The later growth of the heavy steel trades is shown at the Kelham Island Industrial Museum, and at the former Templeborough works of Steel, Peech & Tozer in the Borough of Rotherham the Magna Centre provides a convincing simulation of the operating of an electric-arc furnace in “The Big Melt”.

Very few people have ever seen Darnall Works on Worksop Road, near to the Sheffield Canal, dating back at least to 1793, when the Darnall Glass Works stood on the site.  The Sanderson Brothers, cutlery and steel manufacturers, took it over in 1835. 

They concentrated their operations on the Darnall site by building several new structures, now the oldest above-ground survivals on the site, in 1871-74, and continued to use it through much of the twentieth century. 

In 1934 Sandersons combined their operations with their neighbours Kayser Ellison & Company, which had used electric-arc furnaces from 1912, and the two companies merged in 1960 as Sanderson Kayser. 

A major modernisation took place in 1967, but towards the end of the century Sanderson Kayser concentrated their business at Newhall Road, and left Darnall Road vacant.

The remains of over two hundred years of activity on the site are a rich archaeological resource waiting to be discovered and preserved. 

These begin with the below-ground remains of the glass cone.  Above them are the foundations of the cementation furnaces that Sandersons used in the early nineteenth century and many of the crucible furnaces, including some powered by a Siemens gas furnace. 

The standing buildings from the 1870s onwards, many of them dilapidated, are capable of rescue.  

Though much has been demolished during successive alterations, the ground levels have generally not been lowered, so there is huge scope to interpret the complex history of the site and to display it.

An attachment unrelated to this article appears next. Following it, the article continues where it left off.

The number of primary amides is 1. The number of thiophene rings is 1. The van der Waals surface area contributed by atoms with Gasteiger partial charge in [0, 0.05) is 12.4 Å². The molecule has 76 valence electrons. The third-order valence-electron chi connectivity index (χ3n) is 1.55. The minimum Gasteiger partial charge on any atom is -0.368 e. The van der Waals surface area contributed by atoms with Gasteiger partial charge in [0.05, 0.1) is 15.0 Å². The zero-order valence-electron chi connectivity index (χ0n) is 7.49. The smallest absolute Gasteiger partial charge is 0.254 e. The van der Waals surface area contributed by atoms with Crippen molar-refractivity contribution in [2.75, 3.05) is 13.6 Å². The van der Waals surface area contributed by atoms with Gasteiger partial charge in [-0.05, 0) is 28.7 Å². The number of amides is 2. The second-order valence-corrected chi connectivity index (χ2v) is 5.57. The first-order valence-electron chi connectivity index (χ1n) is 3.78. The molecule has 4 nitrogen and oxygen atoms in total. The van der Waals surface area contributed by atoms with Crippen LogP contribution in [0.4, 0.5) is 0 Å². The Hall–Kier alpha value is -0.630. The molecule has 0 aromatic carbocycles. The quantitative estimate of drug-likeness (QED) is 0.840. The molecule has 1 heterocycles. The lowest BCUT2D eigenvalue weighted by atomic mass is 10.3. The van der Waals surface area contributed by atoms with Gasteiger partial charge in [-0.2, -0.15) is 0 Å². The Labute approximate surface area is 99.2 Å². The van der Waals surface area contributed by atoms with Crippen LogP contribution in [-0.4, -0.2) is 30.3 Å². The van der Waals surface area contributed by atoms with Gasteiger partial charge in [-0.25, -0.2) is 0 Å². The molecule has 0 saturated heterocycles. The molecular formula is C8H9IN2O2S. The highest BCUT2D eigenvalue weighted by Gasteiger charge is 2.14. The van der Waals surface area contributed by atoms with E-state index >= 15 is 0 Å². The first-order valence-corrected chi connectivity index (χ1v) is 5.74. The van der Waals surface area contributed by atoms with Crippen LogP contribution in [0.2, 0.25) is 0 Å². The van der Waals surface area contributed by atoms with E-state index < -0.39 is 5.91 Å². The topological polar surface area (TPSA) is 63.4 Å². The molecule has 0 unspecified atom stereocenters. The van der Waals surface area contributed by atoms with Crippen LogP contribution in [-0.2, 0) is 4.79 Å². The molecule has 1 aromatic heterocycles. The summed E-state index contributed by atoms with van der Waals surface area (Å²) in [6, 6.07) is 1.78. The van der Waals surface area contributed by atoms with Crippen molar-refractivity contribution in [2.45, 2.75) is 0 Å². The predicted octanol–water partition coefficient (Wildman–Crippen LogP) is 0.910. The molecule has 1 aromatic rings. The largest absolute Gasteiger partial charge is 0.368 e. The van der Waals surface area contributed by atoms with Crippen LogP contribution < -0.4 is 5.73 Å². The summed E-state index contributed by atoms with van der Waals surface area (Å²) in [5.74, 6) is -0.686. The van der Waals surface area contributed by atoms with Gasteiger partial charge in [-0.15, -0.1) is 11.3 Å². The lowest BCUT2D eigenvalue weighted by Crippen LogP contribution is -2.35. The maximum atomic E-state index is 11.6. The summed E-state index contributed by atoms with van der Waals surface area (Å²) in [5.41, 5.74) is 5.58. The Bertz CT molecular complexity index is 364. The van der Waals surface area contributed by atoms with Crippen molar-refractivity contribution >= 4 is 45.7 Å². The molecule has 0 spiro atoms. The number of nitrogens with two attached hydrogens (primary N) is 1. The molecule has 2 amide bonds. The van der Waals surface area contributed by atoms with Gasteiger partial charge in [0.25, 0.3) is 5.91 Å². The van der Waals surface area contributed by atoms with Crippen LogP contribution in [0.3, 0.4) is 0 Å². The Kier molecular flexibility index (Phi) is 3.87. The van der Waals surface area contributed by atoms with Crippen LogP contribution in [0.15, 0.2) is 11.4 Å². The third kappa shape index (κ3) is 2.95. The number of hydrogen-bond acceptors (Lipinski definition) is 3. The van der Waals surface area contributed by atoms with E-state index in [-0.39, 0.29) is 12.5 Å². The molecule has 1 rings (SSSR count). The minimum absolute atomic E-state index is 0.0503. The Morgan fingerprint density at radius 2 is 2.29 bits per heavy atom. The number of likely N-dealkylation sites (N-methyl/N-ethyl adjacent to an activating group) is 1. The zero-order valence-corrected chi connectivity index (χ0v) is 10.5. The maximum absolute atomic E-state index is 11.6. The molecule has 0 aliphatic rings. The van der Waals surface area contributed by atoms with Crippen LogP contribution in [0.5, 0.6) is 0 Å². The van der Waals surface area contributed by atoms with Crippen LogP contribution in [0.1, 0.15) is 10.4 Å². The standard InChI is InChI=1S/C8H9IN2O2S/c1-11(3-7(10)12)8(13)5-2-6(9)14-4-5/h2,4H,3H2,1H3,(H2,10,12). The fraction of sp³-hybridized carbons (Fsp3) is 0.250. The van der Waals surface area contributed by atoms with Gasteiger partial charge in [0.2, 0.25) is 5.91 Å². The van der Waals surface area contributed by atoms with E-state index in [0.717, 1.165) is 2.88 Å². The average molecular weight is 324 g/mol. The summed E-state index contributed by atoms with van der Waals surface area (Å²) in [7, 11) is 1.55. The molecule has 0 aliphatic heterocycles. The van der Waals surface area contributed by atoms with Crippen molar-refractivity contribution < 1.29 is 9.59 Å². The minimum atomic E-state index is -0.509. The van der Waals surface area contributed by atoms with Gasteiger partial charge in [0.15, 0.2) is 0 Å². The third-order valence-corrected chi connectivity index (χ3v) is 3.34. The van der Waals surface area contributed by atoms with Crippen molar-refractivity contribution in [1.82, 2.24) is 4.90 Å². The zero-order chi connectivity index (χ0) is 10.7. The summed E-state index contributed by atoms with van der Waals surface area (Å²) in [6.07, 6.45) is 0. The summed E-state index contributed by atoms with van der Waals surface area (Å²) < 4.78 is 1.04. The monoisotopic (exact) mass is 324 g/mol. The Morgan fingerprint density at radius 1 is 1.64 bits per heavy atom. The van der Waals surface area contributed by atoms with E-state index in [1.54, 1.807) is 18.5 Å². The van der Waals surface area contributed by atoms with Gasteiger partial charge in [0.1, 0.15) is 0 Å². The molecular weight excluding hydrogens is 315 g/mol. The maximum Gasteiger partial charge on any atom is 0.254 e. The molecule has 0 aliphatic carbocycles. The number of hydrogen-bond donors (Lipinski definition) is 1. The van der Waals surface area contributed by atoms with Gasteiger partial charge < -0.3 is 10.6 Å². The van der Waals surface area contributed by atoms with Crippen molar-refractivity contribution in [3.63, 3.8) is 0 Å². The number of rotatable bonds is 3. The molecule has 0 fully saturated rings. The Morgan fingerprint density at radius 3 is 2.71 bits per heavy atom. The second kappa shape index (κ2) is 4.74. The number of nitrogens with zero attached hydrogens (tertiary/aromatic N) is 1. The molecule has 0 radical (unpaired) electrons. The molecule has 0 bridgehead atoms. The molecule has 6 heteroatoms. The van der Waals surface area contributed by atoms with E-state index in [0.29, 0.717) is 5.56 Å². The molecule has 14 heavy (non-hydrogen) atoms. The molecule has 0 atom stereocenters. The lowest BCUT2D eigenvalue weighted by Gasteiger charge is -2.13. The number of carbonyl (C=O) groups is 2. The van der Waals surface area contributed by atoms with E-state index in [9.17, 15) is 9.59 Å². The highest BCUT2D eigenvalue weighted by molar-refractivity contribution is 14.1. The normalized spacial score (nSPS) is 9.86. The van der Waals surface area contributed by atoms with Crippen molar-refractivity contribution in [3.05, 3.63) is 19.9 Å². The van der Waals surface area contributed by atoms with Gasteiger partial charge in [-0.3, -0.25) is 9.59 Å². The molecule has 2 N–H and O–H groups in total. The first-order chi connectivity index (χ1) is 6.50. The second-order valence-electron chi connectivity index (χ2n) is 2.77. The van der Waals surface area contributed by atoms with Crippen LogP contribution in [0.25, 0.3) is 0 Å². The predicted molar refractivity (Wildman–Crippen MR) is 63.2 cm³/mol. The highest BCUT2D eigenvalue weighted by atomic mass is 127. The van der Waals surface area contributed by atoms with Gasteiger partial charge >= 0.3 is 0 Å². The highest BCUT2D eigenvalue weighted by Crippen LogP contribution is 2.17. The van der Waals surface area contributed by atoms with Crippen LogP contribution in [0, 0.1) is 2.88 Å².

In particular, the sheer extent of the remaining crucible workshops makes the Works a unique survival. 

There were well over a hundred crucible furnaces at Darnall Works in the 1870s, with the capacity to produce high-quality large castings by continuous teeming at the time when the industry was moving to Bessemer converters which produced coarser steel very rapidly. 

The existing buildings include an intact range of workshops, each with six melting holes, ranged up the slope of Wilfrid Road, and – most spectacular of all – a large casting floor containing forty-eight crucible holes with a central crane.  This space, last used during the Second World War, is a unique and precious survival.

Ruth Harman and John Minnis, in the Penguin Architectural Guide, Sheffield (2004), described Darnall Works as “one of the most important steelmaking sites in the country”.  There is no question that it’s a historic monument of national, if not international significance.  For the time being the most historic parts of the site are safeguarded, but finding a practical, economical way of investigating the archaeology and interpreting its story for public access remains problematic.

I envisage that within the next two decades, Darnall Works will become Sheffield’s premier museum of the steel industry, to which Magna and Kelham Island, Abbeydale Industrial Hamlet and Shepherd Wheel will be the jewels in the crown.

Ancient chapel

Ancient Chapel of Toxteth, Dingle, Liverpool